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The secrets behind the clothes of the first Semi-Final

24 May 2010 at 22:50 CEST

Many hidden points of interest of the Eurovision Song Contest are connected to the clothes. In the broadcast of the first Semi-Final, there are many details in the stage show to look for.

When the artists told about their clothing and stage concepts, many of these hidden treasures came into light. Bosnia & Herzegovina's Vukašin Brajić told us about his gimmick shoes, and Giorgos Alkaios from Greece gave the background of the ancient patterns of the tattoos use by his his backing singers.

Young Thea Garrett from Malta, just 18 years old, designed her stage dress herself, as well as the dresses for the backing vocalists. Also, Serbia's Milan Stanković revealed why he wants to look like a figure from a candy shop; a representative for Kristina Pelakova explained the wood mythology behind the six 2 000-euro stage dresses for Slovakia – and more ...

Kristina Pelakova, Slovakia, commented by the Head of Delegation Lukas Machala

“Kristina's costume is personifying a dryad, which is a forest virgin. One of the backing dancers is dressed to be a ghost of the trees, and we also have four trees. Each costume costs approximately 2 000 euro.”

Aisha, Latvia

“We aimed for a simple and chic look. The cost of the clothes doesn't matter, if you look great, it's achieved. It's the Eurovision Song Contest!”

Milan Stanković, Serbia

“We have traditional elements in our song, but we didn't want the look anything traditional. We wanted to look like candy from a candy shop, and that's why we've chosen these colours. We hope that this will help us to transmit the energy of the song and to be something completely different – cause when you're different, you have no one to compete with.”

Vukašin Brajić, Bosnia & Herzegovina

“The backing vocalists are wearing grey. I'm wearing a black suit, a red piece with a special design and a red jacket. I'm basically the only coloured spot in the stage – that's the concept. I also wear red basketball shoes. They have become a trademark for me in Bosnia & Herzegovina and Serbia, I have dozens of different ones, and at every concert, photographers come and take pictures of them to see which ones I'm wearing. I'm not sponsored by my shoe brand, though.”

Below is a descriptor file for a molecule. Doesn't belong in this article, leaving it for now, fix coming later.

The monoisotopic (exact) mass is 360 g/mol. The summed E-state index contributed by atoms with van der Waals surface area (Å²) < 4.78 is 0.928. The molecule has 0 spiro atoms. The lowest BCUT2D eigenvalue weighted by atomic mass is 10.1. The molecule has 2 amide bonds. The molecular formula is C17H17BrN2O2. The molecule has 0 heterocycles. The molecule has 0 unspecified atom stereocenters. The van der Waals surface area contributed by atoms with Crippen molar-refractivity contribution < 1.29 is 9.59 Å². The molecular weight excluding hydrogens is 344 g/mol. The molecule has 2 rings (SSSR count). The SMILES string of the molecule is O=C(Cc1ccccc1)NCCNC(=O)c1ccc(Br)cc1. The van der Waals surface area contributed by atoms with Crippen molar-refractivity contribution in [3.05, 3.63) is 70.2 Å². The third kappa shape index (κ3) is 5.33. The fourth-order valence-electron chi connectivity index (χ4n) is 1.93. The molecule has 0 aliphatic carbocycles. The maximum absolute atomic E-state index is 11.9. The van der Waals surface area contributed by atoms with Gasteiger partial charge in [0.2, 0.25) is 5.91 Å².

Marcin Mroziński, Poland

“I have my suit on stage. I can't wear anything else for this song, it's too dramatic for something light. People are saying that I look too stiff and normal. But I want to be very masculine, good looking and well prepared for the show. And my girls are wearing beautiful national costumes. We wanted our show to look very Polish.”

Thea Garrett, Malta

“For the dress rehearsals, I finally got to wear my real dress. I've been wearing another dress for the open rehearsals. This real one is classier with more silver going on, and it has sleeves and side pieces. I designed the clothes both for me and the backing singers myself. The purpose is to make it dreamy and simple, I want people to be able to really get into the song and believe they are in a dream. I didn't sew the clothes myself though, they were made by my dress maker.”

Juliana Pasha, Albania

“It's been a lot of work, and everything is made by hand. My jacket is made to resemble a traditional jacket of Albania. We put silver details on it to make it even more traditional.”

Giorgos Alkaios, Greece

“The first dress rehearsal was our first rehearsal with the real stage costumes. We actually brought both white and black stage costumes, but we choose the white ones in the end. We have a black background, and we also have black tattoos on the backing dancers, and these become more visible this way. The tattoos are patterned in the way of bottles from ancient Greece.”

Filipa Azevedo, Portugal

“I think my dress is very beautiful, it's like a princess dress. It fits the music. And actually, it wasn't very expensive.”

Gjoko Taneski, FYR Macedonia

“I'm wearing a suit, nothing special. I always feel very good in it. I wear a glittering broach as well, to match with the white shirt and the lighting. The backing dancers are wearing white clothes that they remove, and then they are very provocative – like cats. And my rapper is wearing a suit and sunglasses, so he is an expensive rapper.”

3+2, Belarus

“The girl's dresses were tailor-made by prominent designers, and at the same time, they have a mechanism like a parachute on the backs to make wings appear – like butterflies. It looks good on TV.”

Hera Björk, Iceland

“This dress is made by the woman making all my dresses. Her brand is called Uniform, and she has designed almost all the clothes I've been wearing throughout my stay in Oslo. The red colour of the dress is just my colour. I had a vision about four years ago with me standing on a big stage in a flowing red dress with lots of flags, and I'm staying true to that vision with this dress.”

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